GCHQ code-breaking challenge cracked by Google search
HM Government's finest thwarted by web spider
A simple Google search unlocks the supposedly secret completion page to GCHQ's code-cracking competition.
The signals snooping agency launched a codebreaking competition this week, promoted via social networks, that aimed to find would be code breakers that conventional recruitment efforts might miss. The canyoucrackit.co.uk challenge involved making sense of a 16x10 grid of 8-bit hexadecimal numbers to figure out a password, and then developing a virtual machine to execute code that would lead to the final page.
Puzzle-solvers had 10 days to crack the codes. However instead of solving this puzzle, which was not trivial to conquer, at least if some of the emails we've received are any guide, the completion page could be reached via a simple Google search.
"All it takes to find the page is to use the
site: command in Google, as the 'Can You Crack It?' webmaster seemingly didn't hide the success page from search engines," Graham Cluley of net security firm Sophos explains.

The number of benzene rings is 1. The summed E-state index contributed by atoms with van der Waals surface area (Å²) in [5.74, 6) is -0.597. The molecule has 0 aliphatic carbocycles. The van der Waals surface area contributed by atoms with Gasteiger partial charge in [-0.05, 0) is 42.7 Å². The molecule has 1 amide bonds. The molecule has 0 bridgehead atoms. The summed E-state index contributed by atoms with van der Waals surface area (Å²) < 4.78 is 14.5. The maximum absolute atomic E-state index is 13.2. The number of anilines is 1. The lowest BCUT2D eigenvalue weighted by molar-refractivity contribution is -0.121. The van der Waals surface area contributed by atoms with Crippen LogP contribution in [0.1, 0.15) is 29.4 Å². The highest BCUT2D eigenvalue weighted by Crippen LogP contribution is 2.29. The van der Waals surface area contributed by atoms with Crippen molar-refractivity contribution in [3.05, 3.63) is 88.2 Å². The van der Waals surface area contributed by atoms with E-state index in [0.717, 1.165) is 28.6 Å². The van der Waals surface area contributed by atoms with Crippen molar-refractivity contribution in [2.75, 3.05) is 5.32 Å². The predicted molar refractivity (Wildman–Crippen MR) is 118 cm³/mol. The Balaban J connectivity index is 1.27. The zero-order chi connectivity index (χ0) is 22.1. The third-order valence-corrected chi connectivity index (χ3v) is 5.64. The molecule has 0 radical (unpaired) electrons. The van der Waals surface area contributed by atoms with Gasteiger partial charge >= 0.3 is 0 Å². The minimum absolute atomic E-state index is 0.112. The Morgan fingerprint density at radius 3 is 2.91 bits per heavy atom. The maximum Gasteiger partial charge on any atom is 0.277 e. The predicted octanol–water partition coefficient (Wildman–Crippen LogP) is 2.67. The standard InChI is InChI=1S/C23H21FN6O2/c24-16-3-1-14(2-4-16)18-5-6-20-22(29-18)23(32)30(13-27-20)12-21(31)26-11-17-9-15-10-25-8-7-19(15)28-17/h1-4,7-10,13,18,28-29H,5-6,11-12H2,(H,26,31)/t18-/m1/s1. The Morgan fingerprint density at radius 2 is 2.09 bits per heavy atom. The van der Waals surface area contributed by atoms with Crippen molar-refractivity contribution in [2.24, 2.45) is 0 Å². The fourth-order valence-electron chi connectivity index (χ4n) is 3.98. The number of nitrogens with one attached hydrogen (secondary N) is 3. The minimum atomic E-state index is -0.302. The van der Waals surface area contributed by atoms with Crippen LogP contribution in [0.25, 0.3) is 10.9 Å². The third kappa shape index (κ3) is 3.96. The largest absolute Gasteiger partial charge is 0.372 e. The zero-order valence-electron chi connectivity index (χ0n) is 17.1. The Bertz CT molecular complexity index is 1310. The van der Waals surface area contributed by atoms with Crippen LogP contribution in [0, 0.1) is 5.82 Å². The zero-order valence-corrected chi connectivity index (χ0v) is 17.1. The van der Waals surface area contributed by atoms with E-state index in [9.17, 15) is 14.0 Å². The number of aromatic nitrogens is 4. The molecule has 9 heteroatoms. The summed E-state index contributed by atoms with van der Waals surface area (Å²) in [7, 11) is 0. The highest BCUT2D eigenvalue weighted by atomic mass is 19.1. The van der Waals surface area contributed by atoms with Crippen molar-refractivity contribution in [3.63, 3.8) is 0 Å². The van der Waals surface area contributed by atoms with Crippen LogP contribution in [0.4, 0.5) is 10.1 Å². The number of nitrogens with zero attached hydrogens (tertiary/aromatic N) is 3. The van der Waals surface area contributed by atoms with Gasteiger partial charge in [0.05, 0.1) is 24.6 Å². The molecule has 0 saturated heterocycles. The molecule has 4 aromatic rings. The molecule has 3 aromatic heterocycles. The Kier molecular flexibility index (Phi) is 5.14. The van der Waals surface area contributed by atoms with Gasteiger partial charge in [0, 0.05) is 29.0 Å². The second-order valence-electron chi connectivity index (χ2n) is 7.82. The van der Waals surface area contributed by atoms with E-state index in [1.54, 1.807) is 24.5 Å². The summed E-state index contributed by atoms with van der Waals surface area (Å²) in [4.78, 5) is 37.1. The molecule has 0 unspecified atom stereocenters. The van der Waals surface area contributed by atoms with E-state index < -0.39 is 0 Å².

Given the interest in the competition perhaps it was inevitable that someone would find some sort of side-channel to cheat the challenge, which doesn't mean that the exercise is now not worth participating in especially for those keen on puzzle-solving and base-16 crosswords.
The canyoucrackit.co.uk website was set up in partnership with a recruitment agency and at arm's length from GCHQ itself. El Reg doubts anyone from the intelligence agency was involved in setting up the website, but we are unable to immediately confirm this on Friday afternoon. ®
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